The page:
There are a lot of “unsung heroes” that have saved the Chicago Cubs in the first half of the season, but maybe none more significant than 24-year-old lefty Randy Rosario.
When the Chicago Cubs dealt for Justin Wilson last summer, they thought they found their ‘go-to’ left-handed reliever. But after he struggled a great deal last season, we went into 2018 with some questions about what to expect from the former Tigers southpaw.
Thankfully, he’s rebounded nicely. In 38 appearances already this season, he’s recorded a 3.00 ERA, 3.46 FIP and 12.8 strikeouts per nine. But with Mike Montgomery filling a void in the starting rotation, the Cubs needed another lefty out in the left field bullpen.
In stepped Randy Rosario.
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Rosario is a left-handed pitcher from the Dominican Republic who was signed by the Twins as a 16 -year old amateur free agent in August of 2010 and made his big league with the debut with the Twins in 2017.
He only made two appearances with the Twins before being placed on waivers and claimed by the Chicago Cubs last November.
His time with the Cubs
After an excellent spring, Rosario just missed making the big league Opening Day roster. He continued to pitch well at Triple-A Iowa. In 12 relief appearances, Rosario was nearly flawless. He pitched to a sparkling 0.47 ERA, only allowing ten hits and striking out 13, all while issuing just six walks.
With numbers like that, it was only a matter of time before Rosario got the call-up to the majors. That came in May. And, thus far, his successes at Triple-A Iowa have directly translated to the big league mound.
Entering the opener against the Giants, Rosario tallied 19 appearances. In these outings, he allowed just four earned runs – which translates to a stellar 1.50 earned run average. He has struck out 14 and allowed only 19 hits in 24 innings of work. Monday, he built on that, turning in another scoreless frame, dropping his ERA to 1.44 on the year as the All-Star Break nears.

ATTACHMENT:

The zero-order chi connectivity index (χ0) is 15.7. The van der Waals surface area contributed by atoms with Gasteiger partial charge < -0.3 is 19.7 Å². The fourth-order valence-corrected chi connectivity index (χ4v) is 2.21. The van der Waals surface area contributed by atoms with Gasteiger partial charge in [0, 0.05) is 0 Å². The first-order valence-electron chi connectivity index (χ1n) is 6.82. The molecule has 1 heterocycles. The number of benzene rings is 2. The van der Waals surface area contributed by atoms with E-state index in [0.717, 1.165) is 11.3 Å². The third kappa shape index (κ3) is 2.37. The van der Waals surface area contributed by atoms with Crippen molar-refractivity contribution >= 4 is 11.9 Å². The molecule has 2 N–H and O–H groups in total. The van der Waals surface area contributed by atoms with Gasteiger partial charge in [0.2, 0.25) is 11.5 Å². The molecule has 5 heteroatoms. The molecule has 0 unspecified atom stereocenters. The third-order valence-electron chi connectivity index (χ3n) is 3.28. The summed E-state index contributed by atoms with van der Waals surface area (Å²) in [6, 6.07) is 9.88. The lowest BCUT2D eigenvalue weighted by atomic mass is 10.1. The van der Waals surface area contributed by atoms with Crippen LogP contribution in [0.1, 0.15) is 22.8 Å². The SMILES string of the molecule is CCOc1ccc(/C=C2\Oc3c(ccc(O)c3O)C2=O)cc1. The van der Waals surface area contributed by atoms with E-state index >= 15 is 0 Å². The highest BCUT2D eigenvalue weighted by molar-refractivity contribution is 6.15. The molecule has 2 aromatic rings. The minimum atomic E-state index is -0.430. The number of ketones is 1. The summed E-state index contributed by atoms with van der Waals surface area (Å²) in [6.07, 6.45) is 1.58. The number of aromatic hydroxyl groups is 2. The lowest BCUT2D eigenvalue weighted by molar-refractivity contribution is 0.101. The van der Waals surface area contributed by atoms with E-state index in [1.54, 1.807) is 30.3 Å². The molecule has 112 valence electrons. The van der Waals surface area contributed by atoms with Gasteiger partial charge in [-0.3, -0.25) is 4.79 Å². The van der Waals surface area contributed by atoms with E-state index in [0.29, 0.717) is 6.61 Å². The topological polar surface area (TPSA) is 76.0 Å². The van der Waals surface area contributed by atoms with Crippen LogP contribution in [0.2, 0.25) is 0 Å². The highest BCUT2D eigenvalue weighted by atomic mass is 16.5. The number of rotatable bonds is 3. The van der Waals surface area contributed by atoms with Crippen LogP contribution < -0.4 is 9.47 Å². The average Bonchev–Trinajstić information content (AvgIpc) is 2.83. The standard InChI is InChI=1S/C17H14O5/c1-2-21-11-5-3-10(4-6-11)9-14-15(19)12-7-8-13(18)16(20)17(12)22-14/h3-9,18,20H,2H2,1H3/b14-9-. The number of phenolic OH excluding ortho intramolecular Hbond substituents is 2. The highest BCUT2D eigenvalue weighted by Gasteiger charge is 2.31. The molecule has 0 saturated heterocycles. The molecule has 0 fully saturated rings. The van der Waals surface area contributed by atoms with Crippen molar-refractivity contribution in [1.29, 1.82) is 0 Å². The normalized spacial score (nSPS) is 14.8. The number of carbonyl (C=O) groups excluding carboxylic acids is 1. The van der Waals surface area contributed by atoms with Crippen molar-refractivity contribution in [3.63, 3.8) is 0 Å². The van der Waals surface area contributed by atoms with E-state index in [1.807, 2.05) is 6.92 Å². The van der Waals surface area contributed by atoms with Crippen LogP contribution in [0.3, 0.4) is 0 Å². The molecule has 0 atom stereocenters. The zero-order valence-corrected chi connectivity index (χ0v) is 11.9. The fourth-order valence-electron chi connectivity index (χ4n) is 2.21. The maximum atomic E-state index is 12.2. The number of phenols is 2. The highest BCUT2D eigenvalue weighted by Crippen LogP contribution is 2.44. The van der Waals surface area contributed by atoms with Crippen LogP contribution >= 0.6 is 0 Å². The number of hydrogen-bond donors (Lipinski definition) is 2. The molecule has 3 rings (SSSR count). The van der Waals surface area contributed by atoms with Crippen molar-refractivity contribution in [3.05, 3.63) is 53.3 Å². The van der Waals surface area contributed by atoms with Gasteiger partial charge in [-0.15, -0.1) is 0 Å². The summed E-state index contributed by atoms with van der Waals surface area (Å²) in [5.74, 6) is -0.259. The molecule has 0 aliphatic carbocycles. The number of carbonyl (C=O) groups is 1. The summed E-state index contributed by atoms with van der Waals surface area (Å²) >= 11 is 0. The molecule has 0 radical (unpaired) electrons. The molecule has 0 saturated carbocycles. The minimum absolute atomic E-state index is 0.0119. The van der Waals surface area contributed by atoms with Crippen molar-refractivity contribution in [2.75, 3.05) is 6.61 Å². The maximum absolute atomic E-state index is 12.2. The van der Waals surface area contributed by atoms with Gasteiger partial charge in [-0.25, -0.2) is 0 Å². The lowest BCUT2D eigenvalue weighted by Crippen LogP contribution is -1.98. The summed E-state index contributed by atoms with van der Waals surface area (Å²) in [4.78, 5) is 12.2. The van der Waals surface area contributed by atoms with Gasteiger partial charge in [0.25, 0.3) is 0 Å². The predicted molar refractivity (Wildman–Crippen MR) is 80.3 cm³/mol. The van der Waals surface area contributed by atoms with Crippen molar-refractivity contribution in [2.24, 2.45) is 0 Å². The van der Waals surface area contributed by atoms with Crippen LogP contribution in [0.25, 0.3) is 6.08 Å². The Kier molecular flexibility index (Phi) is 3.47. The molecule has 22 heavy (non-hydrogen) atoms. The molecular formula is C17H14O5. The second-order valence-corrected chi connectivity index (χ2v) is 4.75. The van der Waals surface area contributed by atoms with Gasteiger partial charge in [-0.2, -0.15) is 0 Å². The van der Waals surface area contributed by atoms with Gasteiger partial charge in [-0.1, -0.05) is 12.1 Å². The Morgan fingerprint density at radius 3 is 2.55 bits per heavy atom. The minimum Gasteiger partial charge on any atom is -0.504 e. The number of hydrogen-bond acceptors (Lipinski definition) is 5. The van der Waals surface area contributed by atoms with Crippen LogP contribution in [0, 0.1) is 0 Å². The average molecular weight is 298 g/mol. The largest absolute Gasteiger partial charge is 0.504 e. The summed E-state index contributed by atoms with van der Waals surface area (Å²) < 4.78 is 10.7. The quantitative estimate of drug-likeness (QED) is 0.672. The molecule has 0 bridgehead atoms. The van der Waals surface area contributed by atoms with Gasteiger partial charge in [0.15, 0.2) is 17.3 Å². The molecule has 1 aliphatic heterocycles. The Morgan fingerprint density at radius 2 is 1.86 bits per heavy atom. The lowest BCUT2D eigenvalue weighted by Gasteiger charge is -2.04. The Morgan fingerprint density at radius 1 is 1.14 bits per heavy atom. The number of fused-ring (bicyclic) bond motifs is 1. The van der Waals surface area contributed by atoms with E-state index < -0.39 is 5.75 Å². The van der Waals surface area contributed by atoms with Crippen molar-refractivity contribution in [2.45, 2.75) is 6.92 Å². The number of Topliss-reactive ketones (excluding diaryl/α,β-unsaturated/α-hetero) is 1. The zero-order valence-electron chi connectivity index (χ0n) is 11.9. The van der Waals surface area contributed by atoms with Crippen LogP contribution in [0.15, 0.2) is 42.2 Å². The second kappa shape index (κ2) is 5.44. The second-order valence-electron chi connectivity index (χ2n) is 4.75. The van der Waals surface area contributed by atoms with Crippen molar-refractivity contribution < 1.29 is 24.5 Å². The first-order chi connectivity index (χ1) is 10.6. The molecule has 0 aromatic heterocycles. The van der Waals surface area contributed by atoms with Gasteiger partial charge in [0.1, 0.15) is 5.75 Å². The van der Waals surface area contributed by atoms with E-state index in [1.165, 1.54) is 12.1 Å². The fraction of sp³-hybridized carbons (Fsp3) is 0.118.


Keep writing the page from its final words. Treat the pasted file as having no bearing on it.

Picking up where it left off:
A first-half hero? You bet.
There are many reasons why Randy Rosario deserves some credit for what he has done for the Cubs so far. For some reference, he has more wins then starting pitcher Tyler Chatwood. Now, that’s not an ideal way to evaluate pitchers today. However, that does demonstrate an ability to step up in tight games and big moments.
Another lefty, Brain Duensing struggled so far this season. Because of that manager, Joe Maddon has been very reluctant to turn to him in high-leverage situations. You can’t throw Wilson every time you need a lefty. But, with Rosario in the mix, he has two quality arms out there on any given night.
Maddon’s go-to guy in the first half
In five of his 19 appearances, he has been asked to work multiple innings. In the majority of those cases, he has been trusted into situations where the Cubs are trailing by multiple runs. His task? Keep the game close and give the offense a realistic chance at coming back. Better yet, he’s done that just about every time out.
Underrated, but carrying a heavy load
Everbody on the entire planet knew the Cubs bullpen was going led by Brandon Morrow, Pedro Strop and Carl Edwards Jr. However, all throw from the right side. Early in the season (and, to a degree as it carries on), concerns over the consistency of Duensing and Wilson permeate the team’s fans.
But, thanks to Rosario’s emergence, the Cubs have gained another asset they can turn to with confidence – no matter the score or situation.